"It's been fun," says Michael Ungar about the whirlwind of media interviews he's recently completed. An associate professor in the School of Social Work, Dr. Ungar has written a new book that's generating headlines across the country, including a February cover story in Maclean's magazine. (Read: Q&A with Dr. Ungar in Maclean's.)
Too Safe For Their Own Good Ñ How Risk and Responsibility Help Teens Thrive elaborates Dr. Ungar's thesis that parents are misguidedly raising a generation of "bubble-wrapped children." It's an idea that's generating debate and discussion across the region and the country.
"We bubblewrap them in life jackets of programmed activities, larger and larger SUVs to shuttle them between those activities, and security cameras to watch them while they're there," says Dr. Ungar, the father of two children.
He adds that this approach can come with a price.
"We are overprotecting our kids to the point they feel unable to cope with life's challenges, because they've never had to deal with risk, responsibility or challenges of their own. Our excessive worry has become a risk factor for many children, denying them the same opportunities for adventure and responsibility we experienced when we were growing up."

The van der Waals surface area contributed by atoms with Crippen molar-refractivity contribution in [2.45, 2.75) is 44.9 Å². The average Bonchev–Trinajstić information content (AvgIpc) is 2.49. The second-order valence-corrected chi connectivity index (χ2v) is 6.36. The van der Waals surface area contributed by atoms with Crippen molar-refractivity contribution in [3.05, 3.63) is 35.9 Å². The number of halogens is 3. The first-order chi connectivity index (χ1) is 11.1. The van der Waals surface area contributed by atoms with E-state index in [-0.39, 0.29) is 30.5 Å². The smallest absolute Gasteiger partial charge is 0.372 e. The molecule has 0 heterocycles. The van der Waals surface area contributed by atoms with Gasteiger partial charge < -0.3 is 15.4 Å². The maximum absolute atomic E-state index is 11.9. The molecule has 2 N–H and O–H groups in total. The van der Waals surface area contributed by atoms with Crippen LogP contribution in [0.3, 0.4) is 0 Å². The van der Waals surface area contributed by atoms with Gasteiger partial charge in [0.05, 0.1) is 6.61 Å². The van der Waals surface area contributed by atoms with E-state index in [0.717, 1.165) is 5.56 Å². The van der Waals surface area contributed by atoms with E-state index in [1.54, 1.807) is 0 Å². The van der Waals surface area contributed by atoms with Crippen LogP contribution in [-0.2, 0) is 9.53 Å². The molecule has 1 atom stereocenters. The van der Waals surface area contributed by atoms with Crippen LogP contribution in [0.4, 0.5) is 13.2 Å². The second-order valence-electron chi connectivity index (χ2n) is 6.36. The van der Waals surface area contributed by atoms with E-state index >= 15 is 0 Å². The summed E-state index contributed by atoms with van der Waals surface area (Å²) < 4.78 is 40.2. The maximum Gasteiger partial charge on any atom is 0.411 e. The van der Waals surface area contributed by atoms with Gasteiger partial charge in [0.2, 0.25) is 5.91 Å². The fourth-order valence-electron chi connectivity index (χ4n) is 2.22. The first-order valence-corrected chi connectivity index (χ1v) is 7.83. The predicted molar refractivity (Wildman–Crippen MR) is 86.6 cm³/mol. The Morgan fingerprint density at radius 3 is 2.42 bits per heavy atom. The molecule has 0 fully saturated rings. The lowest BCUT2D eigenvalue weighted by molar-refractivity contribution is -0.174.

Strength in adversity
With his 25 years in clinical psychology, Dr. Ungar's theories have their roots in studying children around the world who have suffered almost unimaginable adversity. The International Resilience Project (www.resilienceproject.org), based at Dalhousie, is looking at what makes children survive Ñ and even thrive Ñ despite enduring war, poverty, homelessness and abuse.
For parents, it's important to strike a balance between keeping our children safe, and offering them what they need to experience as part of the process of growing up, says Dr. Ungar.
One thing is for certain, and that is that solutions must begin with parents.
"To put it into context, I often ask parents 'What were you doing in terms of risk and responsibility and adventure-seeking behaviours when you were whatever age?' And then I ask them what they've learned from those experiences."
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